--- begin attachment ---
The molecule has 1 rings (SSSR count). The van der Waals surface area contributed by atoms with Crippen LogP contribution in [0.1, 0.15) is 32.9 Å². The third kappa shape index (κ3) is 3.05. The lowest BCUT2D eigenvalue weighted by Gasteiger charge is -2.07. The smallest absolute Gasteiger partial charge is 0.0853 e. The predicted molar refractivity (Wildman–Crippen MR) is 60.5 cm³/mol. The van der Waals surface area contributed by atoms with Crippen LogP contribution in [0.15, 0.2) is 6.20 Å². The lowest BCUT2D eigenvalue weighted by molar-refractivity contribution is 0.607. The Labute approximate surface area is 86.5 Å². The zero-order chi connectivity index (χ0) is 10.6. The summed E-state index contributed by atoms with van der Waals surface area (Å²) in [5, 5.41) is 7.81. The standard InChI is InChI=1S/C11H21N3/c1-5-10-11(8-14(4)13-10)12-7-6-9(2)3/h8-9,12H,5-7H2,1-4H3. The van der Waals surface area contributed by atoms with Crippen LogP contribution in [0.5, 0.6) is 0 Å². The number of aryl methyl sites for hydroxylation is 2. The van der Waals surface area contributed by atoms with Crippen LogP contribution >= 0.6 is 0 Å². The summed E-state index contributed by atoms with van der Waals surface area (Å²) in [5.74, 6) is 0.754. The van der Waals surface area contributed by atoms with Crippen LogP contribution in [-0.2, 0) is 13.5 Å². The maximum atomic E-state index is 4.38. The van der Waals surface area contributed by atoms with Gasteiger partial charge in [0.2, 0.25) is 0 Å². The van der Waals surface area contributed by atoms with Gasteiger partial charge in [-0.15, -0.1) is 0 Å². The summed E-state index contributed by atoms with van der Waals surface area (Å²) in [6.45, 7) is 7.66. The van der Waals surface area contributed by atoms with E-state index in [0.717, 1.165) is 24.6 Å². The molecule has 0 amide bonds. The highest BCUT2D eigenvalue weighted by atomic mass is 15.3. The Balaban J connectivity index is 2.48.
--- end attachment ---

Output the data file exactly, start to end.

The molecule has 1 rings (SSSR count). The van der Waals surface area contributed by atoms with Crippen LogP contribution in [0.1, 0.15) is 32.9 Å². The third kappa shape index (κ3) is 3.05. The lowest BCUT2D eigenvalue weighted by Gasteiger charge is -2.07. The smallest absolute Gasteiger partial charge is 0.0853 e. The predicted molar refractivity (Wildman–Crippen MR) is 60.5 cm³/mol. The van der Waals surface area contributed by atoms with Crippen LogP contribution in [0.15, 0.2) is 6.20 Å². The lowest BCUT2D eigenvalue weighted by molar-refractivity contribution is 0.607. The Labute approximate surface area is 86.5 Å². The zero-order chi connectivity index (χ0) is 10.6. The summed E-state index contributed by atoms with van der Waals surface area (Å²) in [5, 5.41) is 7.81. The standard InChI is InChI=1S/C11H21N3/c1-5-10-11(8-14(4)13-10)12-7-6-9(2)3/h8-9,12H,5-7H2,1-4H3. The van der Waals surface area contributed by atoms with Crippen LogP contribution in [0.5, 0.6) is 0 Å². The number of aryl methyl sites for hydroxylation is 2. The van der Waals surface area contributed by atoms with Crippen LogP contribution >= 0.6 is 0 Å². The summed E-state index contributed by atoms with van der Waals surface area (Å²) in [5.74, 6) is 0.754. The van der Waals surface area contributed by atoms with Crippen LogP contribution in [-0.2, 0) is 13.5 Å². The maximum atomic E-state index is 4.38. The van der Waals surface area contributed by atoms with Gasteiger partial charge in [0.2, 0.25) is 0 Å². The van der Waals surface area contributed by atoms with Gasteiger partial charge in [-0.15, -0.1) is 0 Å². The summed E-state index contributed by atoms with van der Waals surface area (Å²) in [6.45, 7) is 7.66. The van der Waals surface area contributed by atoms with E-state index in [0.717, 1.165) is 24.6 Å². The molecule has 0 amide bonds. The highest BCUT2D eigenvalue weighted by atomic mass is 15.3. The Balaban J connectivity index is 2.48.